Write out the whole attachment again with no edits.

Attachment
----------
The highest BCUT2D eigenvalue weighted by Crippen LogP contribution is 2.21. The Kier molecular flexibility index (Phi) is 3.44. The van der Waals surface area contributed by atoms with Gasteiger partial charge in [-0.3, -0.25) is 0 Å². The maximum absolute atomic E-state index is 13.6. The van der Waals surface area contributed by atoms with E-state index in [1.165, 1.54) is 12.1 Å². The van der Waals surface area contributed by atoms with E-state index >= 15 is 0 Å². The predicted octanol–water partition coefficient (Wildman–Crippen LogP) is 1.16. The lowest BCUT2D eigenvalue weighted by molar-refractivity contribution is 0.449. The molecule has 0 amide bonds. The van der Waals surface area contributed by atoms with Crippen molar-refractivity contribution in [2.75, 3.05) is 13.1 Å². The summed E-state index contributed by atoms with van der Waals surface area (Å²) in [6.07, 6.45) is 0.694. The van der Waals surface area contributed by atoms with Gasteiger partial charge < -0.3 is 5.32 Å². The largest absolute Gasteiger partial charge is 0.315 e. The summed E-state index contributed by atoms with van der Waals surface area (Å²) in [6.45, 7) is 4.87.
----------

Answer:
The highest BCUT2D eigenvalue weighted by Crippen LogP contribution is 2.21. The Kier molecular flexibility index (Phi) is 3.44. The van der Waals surface area contributed by atoms with Gasteiger partial charge in [-0.3, -0.25) is 0 Å². The maximum absolute atomic E-state index is 13.6. The van der Waals surface area contributed by atoms with E-state index in [1.165, 1.54) is 12.1 Å². The van der Waals surface area contributed by atoms with E-state index >= 15 is 0 Å². The predicted octanol–water partition coefficient (Wildman–Crippen LogP) is 1.16. The lowest BCUT2D eigenvalue weighted by molar-refractivity contribution is 0.449. The molecule has 0 amide bonds. The van der Waals surface area contributed by atoms with Crippen molar-refractivity contribution in [2.75, 3.05) is 13.1 Å². The summed E-state index contributed by atoms with van der Waals surface area (Å²) in [6.07, 6.45) is 0.694. The van der Waals surface area contributed by atoms with Gasteiger partial charge < -0.3 is 5.32 Å². The largest absolute Gasteiger partial charge is 0.315 e. The summed E-state index contributed by atoms with van der Waals surface area (Å²) in [6.45, 7) is 4.87.